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1st Wednesday of Advent

May the grace of the Lord Jesus Christ, and the love of God, and the fellowship of the Holy Spirit be with you all, dear friends in Christ, (read text) “My soul in stillness waits for the Lord of Light.”  Light and darkness are so common to our every day experience, aren’t they?  They play an important part in our everyday life.  Every day we see the light go down and the darkness of night arrive and in the morning the brightness of daylight arrives again.  We depend on light to see.  When we enter a dark room we instinctively and immediately search for the light switch.  We need light.  Light is an essential element to our very existence.  Even someone who is blind depends on others who can see light in order to live and survive.  We like light.  We need light.  Our vision depends on light.  Our eyes need light to be present in order to reflect off things and enter the eye so we can see.  And what a wonderful thing light is for our lives!  Not only can we see where we are going and pick out details but we can also because of light enjoy beautiful scenery and look at different colors.  In our world we also use the concept of light and darkness to illustrate knowledge.  If someone doesn’t know something or is ignorant about something we might say he or she is “in the dark.”  The “eyes of someone’s mind” can’t see or connect how different bits of information fit together.

Not only is the concept of light and darkness used for vision and knowledge it is also a very prevalent picture that God uses in the Bible to refer to spiritual things.  In a sense the Old Testament people lived in darkness and shadows.  They knew one day God would send a Savior, a Messiah, they had glimmers of light and flashes of light given them in the Old Testament Scriptures.  We saw one of those in our first reading for this evening.  In Isaiah God told His people that Jesus would be a light for Gentile people, opening the eyes of the blind, and freeing sinners from sin’s prison.  But in many ways they lived in darkness and shadows.  They didn’t know exactly who Jesus was going to be or all of the things He would do or teach.  They lived in the dark holding on to God’s promises.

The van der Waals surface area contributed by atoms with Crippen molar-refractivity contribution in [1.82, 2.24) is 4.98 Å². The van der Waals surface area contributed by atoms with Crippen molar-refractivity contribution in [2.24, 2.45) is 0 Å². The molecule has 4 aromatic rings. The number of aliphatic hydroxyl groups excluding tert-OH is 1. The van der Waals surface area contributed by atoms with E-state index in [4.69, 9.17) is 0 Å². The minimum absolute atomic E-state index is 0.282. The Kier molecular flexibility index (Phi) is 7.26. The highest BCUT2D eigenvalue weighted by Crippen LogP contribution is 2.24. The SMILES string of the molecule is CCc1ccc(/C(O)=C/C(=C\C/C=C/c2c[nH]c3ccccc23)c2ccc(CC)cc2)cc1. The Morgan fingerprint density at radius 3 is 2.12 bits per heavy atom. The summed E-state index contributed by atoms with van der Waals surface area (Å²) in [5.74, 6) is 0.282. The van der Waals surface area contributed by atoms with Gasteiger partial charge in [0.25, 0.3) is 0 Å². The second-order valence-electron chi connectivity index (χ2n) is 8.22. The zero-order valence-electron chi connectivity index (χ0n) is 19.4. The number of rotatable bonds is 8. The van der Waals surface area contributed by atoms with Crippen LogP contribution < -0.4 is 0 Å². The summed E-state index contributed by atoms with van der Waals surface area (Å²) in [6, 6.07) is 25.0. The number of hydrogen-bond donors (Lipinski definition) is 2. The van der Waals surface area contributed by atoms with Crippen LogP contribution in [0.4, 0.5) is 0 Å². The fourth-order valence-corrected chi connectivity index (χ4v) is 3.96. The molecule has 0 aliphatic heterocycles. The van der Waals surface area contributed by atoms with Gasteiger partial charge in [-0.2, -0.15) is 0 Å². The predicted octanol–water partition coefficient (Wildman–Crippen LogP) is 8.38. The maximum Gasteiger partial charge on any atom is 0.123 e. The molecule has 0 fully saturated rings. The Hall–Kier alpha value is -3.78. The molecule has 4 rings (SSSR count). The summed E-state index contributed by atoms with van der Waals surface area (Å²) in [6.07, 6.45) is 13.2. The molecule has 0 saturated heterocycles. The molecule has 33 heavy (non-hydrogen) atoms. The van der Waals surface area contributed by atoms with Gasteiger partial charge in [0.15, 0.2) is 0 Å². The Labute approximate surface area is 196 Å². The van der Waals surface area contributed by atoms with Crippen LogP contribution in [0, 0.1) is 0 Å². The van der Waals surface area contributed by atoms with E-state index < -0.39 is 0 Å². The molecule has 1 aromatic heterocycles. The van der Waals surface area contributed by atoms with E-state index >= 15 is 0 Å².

Finally the Bible talks about light and darkness in one other sense as well.  To illustrate this I’m going to ask the ushers to shut off all of the lights they can and we’ll turn them on again after a few moments.  Wow!  Darkness adds a lot of uncertainty and question marks, doesn’t it?  In the bible God pictures living in unbelief and sin as living in darkness.  Just like light and darkness are complete opposites, so also in our lives here on this earth we will live with a constant battle inside of us between light and darkness, sin and faith.  Until our last breath darkness will not stop trying to get the upper hand in our lives.  We see this in our lives when we are blinded by our own selfishness.  Instead of finding ways to help those around us we often live with impatience, unkindness, or rudeness.  It shows itself in anger or hurtful words or physical abuse.  It shows itself by looking out for only me, what’s in it for me, how can I get ahead.  Sin leads to darkness.

In the midst of a dark world full of sin and the shadows of uncertainty one night was different.  A few shepherds were tending their flocks when all of sudden angels lit up the sky and the glory of the Lord shone around them…why?  Because Jesus showed up!  (Go ahead and turn the lights back on).  In complete unselfishness Jesus came to bring life and light.  To show us the way to the Father through Him.  Jesus came to give us His glory and shine in us the light of truth and life.  Jesus came to give us the good news of salvation.

Darkness would one day spread over the earth.  It was on a day we call Good Friday.  On that day Jesus went to the cross to pay for the sins of the world.  It makes sense because all the world’s sin and darkness were placed on God’s Son, Jesus, all sins, all the times you and I have been selfish and Jesus paid for it all.  It was dark and the forces of darkness thought they had won.  But then on Easter Sunday at the early morning as the light of dawn dispelled darkness some women traveled to the tomb only to find that death, darkness and sin did not win, Jesus did!  Jesus conquered death and darkness and brought life and eternity to light through His victory.

And He’s given you that victory!  Jesus has shined His light of truth in your heart and given you the light of faith in Him.  You’re no longer in darkness!  You know and see clearly where you are going: heaven is at the end of your path!  He’s given you the light of His Word, no more stumbling around in the darkness.  Jesus won forgiveness…for you!  Jesus won heaven…for you!  Jesus adopted you in His family!  Jesus guides and directs your life for your benefit!

Jesus has come for you!  He has brought life and light to you!  No you’re not in darkness anymore!  No you are no longer a slave to selfishness.  Jesus is your light, you see, you know!  Let us this Christmas season be filled with the selfless love of Christ who came to this earth in order to dispel the darkness of sin and selfishness in our lives and bring us into His wonderful light!  Help us to live, dear Jesus, as your children of light!  Amen.